Aubin Grove, conservation category
sumpland - Photo © M Rogers/Parks and Wildlife

Western Australia is home to many different varieties of wetlands, from tidal mangroves and billabongs, to salt lakes and fresh water springs.

No one government agency is solely responsible for managing wetlands in Western Australia. The Department of Biodiversity, Conservation and Attractions (DBCA) is responsible for reporting on Ramsar wetlands and management of wetlands on CALM Act land. DBCA provides advice to decision makers and is involved in wetlands research and monitoring.

What are wetlands?

Wetlands are areas that are permanently, seasonally or intermittently waterlogged or inundated with water.

  • This water can be fresh or salty, flowing or still.
  • Wetlands occur naturally however. some may be artificially created.

Lakes are an easily identified type of wetland. These permanently inundated basins are well documented world-wide and notable in our dry landscapes.

Less familiar wetland types include sumplands, damplands, playas, palusplains, barlkarras, paluslopes and palusmonts.

Wetland types (adapted from Semeniuk & Semeniuk)







Permanently inundated






Seasonally inundated






Intermittent inundation






Seasonally waterlogged






Waterlogged wetlands are being lost at a faster rate than other wetland types because since European settlement they have tended to be less valued than other wetlands. They have also posed less of a constraint to development or use because they hold less water.

Wetland mapping

Wetlands have been mapped in some areas of Western Australia. Detailed mapping has been undertaken on the Swan Coastal Plain where wetlands have been evaluated and assigned a management category. 

Why are wetlands important?

Although Australia is the driest inhabited continent, it has a large number of the world’s internationally recognised wetlands.

  • Australian wetlands are critical to the survival of birds that migrate across the globe each season, and Australia is responsible for these birds under international treaties.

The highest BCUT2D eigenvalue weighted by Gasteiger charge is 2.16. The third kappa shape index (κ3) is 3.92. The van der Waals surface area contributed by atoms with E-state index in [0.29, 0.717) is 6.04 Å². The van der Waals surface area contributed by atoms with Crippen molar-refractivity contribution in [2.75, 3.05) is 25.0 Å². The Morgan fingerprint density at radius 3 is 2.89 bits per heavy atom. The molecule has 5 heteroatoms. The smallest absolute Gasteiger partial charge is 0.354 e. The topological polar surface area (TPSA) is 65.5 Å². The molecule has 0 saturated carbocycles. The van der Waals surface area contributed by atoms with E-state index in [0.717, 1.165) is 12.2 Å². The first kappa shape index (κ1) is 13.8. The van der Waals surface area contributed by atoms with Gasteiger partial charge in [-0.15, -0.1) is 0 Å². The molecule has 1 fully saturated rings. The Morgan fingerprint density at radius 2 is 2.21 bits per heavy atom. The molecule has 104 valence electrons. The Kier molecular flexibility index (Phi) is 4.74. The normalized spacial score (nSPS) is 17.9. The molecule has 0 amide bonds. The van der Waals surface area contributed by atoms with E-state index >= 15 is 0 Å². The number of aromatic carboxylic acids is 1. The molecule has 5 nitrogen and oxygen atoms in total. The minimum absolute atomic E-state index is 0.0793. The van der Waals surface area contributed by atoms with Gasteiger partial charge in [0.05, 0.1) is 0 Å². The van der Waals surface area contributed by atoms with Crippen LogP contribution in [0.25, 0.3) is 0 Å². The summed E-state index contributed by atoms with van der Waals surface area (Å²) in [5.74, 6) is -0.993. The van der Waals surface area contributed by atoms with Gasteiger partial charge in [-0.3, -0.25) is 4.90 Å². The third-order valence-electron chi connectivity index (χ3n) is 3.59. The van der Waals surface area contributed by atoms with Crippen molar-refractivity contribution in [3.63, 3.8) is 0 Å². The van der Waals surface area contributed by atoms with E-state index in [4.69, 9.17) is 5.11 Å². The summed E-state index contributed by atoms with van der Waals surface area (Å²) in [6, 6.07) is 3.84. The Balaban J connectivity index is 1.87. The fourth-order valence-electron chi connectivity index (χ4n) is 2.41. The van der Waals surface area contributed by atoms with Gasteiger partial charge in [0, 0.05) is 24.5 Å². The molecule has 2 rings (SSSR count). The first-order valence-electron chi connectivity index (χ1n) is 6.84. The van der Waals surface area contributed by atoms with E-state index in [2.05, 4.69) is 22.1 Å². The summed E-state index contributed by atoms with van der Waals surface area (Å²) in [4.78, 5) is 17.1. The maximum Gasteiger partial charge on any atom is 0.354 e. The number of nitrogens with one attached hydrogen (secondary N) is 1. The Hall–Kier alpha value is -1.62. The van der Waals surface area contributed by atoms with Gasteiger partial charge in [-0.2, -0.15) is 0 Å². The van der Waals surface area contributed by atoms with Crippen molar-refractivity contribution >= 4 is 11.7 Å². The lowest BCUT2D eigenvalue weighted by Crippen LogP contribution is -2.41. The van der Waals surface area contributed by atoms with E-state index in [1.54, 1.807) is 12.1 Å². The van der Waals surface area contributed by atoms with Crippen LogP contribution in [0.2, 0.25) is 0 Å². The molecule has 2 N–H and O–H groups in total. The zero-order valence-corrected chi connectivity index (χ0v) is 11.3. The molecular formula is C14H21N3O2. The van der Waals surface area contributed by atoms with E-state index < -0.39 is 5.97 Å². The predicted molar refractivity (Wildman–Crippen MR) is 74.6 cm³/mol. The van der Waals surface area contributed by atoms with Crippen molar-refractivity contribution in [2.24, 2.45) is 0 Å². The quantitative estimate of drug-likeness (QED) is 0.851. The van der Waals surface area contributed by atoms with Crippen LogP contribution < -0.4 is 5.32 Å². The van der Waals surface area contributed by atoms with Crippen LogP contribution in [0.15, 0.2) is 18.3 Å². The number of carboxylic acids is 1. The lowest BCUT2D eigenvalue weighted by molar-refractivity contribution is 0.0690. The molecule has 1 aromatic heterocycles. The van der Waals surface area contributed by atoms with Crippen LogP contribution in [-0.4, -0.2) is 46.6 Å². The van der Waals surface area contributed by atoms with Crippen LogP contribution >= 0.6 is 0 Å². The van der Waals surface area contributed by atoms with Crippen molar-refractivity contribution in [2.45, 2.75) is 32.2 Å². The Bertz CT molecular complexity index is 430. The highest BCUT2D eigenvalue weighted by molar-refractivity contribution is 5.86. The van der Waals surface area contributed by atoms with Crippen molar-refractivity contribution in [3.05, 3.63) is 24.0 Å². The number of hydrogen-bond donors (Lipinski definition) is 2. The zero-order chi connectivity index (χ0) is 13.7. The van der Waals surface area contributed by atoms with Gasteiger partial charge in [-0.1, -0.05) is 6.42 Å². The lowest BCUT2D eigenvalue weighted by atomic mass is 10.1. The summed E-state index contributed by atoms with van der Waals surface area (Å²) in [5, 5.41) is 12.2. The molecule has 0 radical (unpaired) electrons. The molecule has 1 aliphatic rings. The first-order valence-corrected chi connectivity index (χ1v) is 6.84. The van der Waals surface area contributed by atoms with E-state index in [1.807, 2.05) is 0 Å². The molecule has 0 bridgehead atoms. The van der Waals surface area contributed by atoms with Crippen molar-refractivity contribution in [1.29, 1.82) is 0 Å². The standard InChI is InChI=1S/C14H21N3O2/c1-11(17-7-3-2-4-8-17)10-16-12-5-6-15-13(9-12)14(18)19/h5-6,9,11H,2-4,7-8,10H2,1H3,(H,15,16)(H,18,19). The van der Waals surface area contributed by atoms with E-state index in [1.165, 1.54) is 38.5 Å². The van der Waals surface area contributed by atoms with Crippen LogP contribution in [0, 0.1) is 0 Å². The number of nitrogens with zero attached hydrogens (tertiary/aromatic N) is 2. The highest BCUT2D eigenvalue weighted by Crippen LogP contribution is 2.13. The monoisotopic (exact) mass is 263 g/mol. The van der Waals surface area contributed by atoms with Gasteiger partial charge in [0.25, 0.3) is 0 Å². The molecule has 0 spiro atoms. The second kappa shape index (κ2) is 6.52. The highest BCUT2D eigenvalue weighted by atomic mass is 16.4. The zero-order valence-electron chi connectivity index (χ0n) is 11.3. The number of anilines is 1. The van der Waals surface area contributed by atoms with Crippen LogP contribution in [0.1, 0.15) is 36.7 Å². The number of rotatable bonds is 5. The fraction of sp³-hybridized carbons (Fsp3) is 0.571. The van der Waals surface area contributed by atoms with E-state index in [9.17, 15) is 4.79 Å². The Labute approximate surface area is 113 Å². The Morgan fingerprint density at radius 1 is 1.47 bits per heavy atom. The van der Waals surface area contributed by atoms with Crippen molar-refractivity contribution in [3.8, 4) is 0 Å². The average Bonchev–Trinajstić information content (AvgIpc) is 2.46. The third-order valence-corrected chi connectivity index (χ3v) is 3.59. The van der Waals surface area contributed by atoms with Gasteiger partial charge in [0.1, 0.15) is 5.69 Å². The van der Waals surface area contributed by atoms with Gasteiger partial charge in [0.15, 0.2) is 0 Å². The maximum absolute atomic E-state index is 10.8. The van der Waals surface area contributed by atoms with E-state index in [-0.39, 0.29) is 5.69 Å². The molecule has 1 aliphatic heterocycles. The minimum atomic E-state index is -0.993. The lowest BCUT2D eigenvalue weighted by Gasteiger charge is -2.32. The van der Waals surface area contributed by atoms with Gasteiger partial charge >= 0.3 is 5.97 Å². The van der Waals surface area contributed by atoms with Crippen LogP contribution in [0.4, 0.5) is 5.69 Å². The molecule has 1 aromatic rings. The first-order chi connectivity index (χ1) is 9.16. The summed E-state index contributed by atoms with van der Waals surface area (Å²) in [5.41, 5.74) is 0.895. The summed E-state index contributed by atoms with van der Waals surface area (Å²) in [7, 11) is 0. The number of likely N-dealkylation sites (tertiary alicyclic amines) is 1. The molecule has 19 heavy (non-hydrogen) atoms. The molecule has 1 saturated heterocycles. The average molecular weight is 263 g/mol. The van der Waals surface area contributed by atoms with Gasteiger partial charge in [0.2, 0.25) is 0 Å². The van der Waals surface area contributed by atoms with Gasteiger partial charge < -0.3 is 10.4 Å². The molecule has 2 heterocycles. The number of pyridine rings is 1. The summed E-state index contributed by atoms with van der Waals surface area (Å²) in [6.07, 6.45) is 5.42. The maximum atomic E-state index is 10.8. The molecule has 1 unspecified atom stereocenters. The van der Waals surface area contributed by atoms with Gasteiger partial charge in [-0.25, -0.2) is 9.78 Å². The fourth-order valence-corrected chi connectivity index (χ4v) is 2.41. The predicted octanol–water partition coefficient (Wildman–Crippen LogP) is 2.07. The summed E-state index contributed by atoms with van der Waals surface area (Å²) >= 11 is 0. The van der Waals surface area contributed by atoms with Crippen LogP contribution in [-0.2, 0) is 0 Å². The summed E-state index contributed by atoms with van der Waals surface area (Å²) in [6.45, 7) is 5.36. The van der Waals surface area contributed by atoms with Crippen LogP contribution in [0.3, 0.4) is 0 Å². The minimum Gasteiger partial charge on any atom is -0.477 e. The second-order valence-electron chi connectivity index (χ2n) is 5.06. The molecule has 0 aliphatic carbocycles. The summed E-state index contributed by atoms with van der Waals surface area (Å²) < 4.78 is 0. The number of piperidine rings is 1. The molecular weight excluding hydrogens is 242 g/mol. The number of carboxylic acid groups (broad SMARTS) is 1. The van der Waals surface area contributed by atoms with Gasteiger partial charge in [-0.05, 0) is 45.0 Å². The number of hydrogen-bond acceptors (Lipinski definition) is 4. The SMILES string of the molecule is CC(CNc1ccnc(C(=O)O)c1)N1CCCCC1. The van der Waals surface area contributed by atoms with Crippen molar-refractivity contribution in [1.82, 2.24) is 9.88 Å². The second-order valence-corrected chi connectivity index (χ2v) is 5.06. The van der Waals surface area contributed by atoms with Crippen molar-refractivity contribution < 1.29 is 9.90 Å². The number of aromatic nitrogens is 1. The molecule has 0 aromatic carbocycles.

• Nearly 20 per cent of Australia’s bird species depend on wetlands, many on different wetlands for different parts of their life cycle.
  • Wetlands provide a home for other animals such as fish, frogs, tortoises and invertebrates, and many types of plants.
    • They provide vital habitat for threatened plants and animals, such as the western swamp tortoise (Pseudemydura umbrina) found naturally in only two wetlands in the state's south west.
    • They provide nursery areas for fish, and breeding grounds for wildlife, particularly waterbirds.
  • Wetlands help keep water clean and healthy by filtering out pollutants such as sediments, nutrients and pathogens.
  • Wetlands help reduce the severity of floods, while providing refuges for wildlife during drought.
  • Many are great spots for recreational activities such as camping, swimming, boating, fishing, bushwalking and birdwatching.
  • Many wetlands are culturally significant, for example gnammas.
  • They provide educational and scientific research sites for the community and academic institutions.
  • A seasonally waterlogged wetland
    A seasonally waterlogged wetland - 
    Photo © Parks and Wildlife
  • Tortoise at Lake McLarty
    Tortoise at Lake McLarty
    Photo © A Beard


Articles in this category:

Title Modified Date
Wetlands mapping Friday, 16 February 2018 09:41
Wetlands monitoring and research Tuesday, 23 January 2018 17:27